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Full-Text Articles in Law

The New Labor Law, Kate Andrias Oct 2016

The New Labor Law, Kate Andrias

Articles

Labor law is failing. Disfigured by courts, attacked by employers, and rendered inapt by a global and fissured economy, many of labor law’s most ardent proponents have abandoned it altogether. And for good reason: the law that governs collective organization and bargaining among workers has little to offer those it purports to protect. Several scholars have suggested ways to breathe new life into the old regime, yet their proposals do not solve the basic problem. Labor law developed for the New Deal does not provide solutions to today’s inequities. But all hope is not lost. From the remnants ...


Sharing The Prosperity: Why We Still Need Organized Labor, Angela B. Cornell Jun 2016

Sharing The Prosperity: Why We Still Need Organized Labor, Angela B. Cornell

Cornell Law Faculty Publications

Today economic inequality is greater in the United States than in any other advanced nation. Bringing the minimum wage up to a true living wage is a crucial step forward, as are other employment-related benefits like broadening access to overtime and instituting paid sick leave. But employment statutes such as minimum-wage regulations cannot replace the broad-based benefits that come from organized labor. Unionization places the ability to influence what happens in the workplace directly in workers’ own hands, even as it creates institutions that can advocate for working people at the community, state, and national level. Under an effective labor-law ...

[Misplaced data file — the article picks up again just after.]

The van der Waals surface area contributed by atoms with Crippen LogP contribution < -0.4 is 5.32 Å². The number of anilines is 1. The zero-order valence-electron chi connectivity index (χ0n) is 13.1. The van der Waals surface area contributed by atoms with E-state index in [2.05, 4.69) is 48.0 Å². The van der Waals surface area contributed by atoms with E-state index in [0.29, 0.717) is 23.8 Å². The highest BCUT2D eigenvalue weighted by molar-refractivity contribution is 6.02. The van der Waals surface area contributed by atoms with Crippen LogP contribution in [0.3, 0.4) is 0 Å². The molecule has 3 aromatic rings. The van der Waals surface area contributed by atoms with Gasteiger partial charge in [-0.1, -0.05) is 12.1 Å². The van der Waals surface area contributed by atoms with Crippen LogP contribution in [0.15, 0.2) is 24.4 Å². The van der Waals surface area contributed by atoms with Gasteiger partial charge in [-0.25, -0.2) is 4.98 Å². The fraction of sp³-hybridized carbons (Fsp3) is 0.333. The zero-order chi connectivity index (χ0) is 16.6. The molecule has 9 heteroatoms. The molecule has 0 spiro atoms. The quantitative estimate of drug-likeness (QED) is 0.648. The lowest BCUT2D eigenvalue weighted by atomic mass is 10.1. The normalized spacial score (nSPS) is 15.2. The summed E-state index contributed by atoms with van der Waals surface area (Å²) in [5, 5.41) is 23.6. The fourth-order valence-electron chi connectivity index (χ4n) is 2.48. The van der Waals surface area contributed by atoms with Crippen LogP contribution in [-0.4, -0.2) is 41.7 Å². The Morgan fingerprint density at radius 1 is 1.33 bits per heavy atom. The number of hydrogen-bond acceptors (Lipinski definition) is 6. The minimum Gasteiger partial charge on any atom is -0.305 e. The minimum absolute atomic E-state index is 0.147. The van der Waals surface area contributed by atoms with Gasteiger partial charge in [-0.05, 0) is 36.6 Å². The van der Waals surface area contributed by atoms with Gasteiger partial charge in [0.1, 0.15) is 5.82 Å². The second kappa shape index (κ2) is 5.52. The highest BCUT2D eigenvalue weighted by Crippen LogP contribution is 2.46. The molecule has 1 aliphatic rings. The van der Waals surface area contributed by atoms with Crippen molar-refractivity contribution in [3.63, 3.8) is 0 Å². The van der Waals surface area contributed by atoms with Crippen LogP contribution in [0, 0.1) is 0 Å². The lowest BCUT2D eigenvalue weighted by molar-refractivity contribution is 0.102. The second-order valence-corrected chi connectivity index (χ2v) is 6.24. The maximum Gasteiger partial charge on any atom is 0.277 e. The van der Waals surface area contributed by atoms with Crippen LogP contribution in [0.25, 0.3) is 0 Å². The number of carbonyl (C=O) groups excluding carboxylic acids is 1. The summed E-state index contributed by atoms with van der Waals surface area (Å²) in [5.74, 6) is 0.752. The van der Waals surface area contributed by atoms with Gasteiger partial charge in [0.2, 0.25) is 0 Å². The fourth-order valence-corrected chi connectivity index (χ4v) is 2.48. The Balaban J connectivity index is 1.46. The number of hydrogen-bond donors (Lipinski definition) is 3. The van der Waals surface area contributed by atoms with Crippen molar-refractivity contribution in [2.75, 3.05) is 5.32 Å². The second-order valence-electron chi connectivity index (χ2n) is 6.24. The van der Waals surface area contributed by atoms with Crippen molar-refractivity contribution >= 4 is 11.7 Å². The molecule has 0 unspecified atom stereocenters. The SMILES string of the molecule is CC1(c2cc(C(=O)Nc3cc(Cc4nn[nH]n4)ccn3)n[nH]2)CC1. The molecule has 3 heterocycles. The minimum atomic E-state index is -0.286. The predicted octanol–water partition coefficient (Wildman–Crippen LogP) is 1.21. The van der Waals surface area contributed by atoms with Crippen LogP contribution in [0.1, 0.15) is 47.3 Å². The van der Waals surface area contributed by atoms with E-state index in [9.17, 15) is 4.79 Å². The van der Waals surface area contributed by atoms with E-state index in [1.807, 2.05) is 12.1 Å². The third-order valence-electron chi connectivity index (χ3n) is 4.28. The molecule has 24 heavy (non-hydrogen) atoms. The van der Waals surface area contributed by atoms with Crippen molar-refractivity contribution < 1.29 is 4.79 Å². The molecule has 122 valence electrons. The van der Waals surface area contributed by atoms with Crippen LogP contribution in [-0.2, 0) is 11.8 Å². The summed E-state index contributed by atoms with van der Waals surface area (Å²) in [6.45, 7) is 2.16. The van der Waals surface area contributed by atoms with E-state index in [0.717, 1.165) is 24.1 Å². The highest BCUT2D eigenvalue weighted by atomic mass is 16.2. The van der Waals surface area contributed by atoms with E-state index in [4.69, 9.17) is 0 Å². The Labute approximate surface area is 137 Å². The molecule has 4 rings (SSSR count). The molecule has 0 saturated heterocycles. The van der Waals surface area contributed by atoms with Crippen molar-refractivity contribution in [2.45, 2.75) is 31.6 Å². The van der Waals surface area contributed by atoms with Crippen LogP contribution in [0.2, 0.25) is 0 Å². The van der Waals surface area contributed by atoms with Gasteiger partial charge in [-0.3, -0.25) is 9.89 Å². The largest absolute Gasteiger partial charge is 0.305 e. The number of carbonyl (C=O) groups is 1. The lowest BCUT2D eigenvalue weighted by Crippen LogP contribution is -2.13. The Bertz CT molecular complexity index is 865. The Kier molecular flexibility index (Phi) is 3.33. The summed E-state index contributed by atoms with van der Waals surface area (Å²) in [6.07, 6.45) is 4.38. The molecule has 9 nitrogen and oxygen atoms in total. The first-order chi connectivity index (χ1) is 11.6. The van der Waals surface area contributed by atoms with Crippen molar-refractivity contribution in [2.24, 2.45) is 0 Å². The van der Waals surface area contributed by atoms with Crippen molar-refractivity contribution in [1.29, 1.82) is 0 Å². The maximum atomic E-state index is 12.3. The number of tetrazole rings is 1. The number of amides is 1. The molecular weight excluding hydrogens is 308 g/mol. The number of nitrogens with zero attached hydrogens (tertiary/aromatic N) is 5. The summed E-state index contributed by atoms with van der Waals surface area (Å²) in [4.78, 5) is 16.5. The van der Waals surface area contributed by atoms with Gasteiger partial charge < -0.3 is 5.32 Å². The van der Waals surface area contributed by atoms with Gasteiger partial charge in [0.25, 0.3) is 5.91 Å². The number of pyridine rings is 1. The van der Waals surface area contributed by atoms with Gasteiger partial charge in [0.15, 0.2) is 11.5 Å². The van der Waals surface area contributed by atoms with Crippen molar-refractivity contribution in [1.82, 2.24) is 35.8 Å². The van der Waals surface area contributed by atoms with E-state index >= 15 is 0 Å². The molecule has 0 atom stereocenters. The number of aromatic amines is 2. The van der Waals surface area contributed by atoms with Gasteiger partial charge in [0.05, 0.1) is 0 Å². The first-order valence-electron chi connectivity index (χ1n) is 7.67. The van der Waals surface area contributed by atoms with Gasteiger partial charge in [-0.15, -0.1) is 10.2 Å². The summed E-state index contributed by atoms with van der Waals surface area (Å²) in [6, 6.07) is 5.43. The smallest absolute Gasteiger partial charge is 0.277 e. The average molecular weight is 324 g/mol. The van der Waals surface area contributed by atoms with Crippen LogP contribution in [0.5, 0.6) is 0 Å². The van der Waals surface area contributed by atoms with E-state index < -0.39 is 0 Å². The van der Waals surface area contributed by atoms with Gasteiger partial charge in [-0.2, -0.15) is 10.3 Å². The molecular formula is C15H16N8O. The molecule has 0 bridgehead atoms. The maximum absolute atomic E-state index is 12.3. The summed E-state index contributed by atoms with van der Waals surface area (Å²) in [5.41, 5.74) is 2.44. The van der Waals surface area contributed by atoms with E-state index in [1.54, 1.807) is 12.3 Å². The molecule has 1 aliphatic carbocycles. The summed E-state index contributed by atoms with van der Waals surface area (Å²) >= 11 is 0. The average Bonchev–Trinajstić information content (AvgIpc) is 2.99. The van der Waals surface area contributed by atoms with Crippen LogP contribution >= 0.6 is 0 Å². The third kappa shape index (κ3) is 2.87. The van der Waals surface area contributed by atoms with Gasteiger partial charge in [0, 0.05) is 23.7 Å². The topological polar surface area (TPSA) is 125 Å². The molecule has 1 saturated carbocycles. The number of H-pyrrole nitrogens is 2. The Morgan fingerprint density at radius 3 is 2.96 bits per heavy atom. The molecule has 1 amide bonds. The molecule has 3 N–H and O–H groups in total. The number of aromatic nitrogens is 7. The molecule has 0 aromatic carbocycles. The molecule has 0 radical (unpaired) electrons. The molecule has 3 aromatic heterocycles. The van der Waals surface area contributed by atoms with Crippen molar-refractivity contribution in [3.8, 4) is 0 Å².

Union Representation In Employment Arbitration, Ann C. Hodges Jan 2016

Union Representation In Employment Arbitration, Ann C. Hodges

Law Faculty Publications

Employers in recent years have promulgated arbitration programs to resolve disputes with their present and former employees. Arbitration may in many cases provide a lower-cost forum than litigation for resolving such disputes. But the problem of representation of Americans of modest incomes still remains. Ann Hodges explores in this chapter whether labor unions can help address that representation gap.


Politics At Work After Citizens United, Ruben J. Garcia Jan 2016

Politics At Work After Citizens United, Ruben J. Garcia

Scholarly Works

There are seismic changes going on in the political system. The United States Supreme Court has constitutionalized the concentration of political power in the "one percent" in several recent decisions, including Citizens United v. FEC. At the same time, unions are representing a shrinking share of the workforce, and their political power is also being diminished. In order for unions to recalibrate the balance of political power at all, they must collaborate with grassroots community groups, as they have done in several recent campaigns. There are, however, various legal structures that make coordination between unions and nonunion groups difficult, and ...